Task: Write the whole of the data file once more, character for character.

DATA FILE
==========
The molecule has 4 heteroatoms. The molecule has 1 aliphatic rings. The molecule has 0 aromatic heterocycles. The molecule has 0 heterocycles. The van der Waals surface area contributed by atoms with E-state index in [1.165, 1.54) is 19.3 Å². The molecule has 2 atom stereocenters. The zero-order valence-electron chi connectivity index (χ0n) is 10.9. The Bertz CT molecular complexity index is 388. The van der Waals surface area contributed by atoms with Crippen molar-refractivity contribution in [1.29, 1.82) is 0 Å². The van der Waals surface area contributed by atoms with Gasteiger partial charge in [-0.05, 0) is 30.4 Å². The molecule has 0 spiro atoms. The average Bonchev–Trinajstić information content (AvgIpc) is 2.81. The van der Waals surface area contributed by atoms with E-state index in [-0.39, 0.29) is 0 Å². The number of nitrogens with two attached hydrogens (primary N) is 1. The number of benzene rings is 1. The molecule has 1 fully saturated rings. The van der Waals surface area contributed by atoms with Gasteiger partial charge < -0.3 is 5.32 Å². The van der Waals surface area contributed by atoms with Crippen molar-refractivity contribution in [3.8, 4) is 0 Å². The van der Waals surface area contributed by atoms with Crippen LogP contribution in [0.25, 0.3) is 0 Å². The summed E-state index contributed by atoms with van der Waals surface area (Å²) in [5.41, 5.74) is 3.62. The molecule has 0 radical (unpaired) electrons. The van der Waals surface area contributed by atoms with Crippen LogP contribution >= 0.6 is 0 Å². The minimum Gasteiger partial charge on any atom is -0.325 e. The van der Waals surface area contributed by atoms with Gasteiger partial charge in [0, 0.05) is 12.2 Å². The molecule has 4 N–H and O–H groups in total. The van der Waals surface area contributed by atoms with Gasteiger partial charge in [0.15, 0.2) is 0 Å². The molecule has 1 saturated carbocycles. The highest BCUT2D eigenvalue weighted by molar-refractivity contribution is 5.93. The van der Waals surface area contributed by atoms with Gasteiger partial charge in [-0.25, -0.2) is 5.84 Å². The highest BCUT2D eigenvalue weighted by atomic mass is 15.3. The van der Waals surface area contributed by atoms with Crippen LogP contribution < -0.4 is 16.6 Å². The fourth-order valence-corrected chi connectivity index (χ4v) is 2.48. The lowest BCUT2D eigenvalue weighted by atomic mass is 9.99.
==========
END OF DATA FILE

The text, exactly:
The molecule has 4 heteroatoms. The molecule has 1 aliphatic rings. The molecule has 0 aromatic heterocycles. The molecule has 0 heterocycles. The van der Waals surface area contributed by atoms with E-state index in [1.165, 1.54) is 19.3 Å². The molecule has 2 atom stereocenters. The zero-order valence-electron chi connectivity index (χ0n) is 10.9. The Bertz CT molecular complexity index is 388. The van der Waals surface area contributed by atoms with Crippen molar-refractivity contribution in [1.29, 1.82) is 0 Å². The van der Waals surface area contributed by atoms with Gasteiger partial charge in [-0.05, 0) is 30.4 Å². The molecule has 0 spiro atoms. The average Bonchev–Trinajstić information content (AvgIpc) is 2.81. The van der Waals surface area contributed by atoms with E-state index in [-0.39, 0.29) is 0 Å². The number of nitrogens with two attached hydrogens (primary N) is 1. The number of benzene rings is 1. The molecule has 1 fully saturated rings. The van der Waals surface area contributed by atoms with Gasteiger partial charge < -0.3 is 5.32 Å². The van der Waals surface area contributed by atoms with Crippen molar-refractivity contribution in [3.8, 4) is 0 Å². The van der Waals surface area contributed by atoms with Crippen LogP contribution in [0.25, 0.3) is 0 Å². The summed E-state index contributed by atoms with van der Waals surface area (Å²) in [5.41, 5.74) is 3.62. The molecule has 0 radical (unpaired) electrons. The van der Waals surface area contributed by atoms with Crippen LogP contribution >= 0.6 is 0 Å². The minimum Gasteiger partial charge on any atom is -0.325 e. The van der Waals surface area contributed by atoms with Gasteiger partial charge in [0, 0.05) is 12.2 Å². The molecule has 4 N–H and O–H groups in total. The van der Waals surface area contributed by atoms with Gasteiger partial charge in [0.15, 0.2) is 0 Å². The molecule has 1 saturated carbocycles. The highest BCUT2D eigenvalue weighted by molar-refractivity contribution is 5.93. The van der Waals surface area contributed by atoms with Gasteiger partial charge in [-0.25, -0.2) is 5.84 Å². The highest BCUT2D eigenvalue weighted by atomic mass is 15.3. The van der Waals surface area contributed by atoms with Crippen LogP contribution < -0.4 is 16.6 Å². The fourth-order valence-corrected chi connectivity index (χ4v) is 2.48. The lowest BCUT2D eigenvalue weighted by atomic mass is 9.99.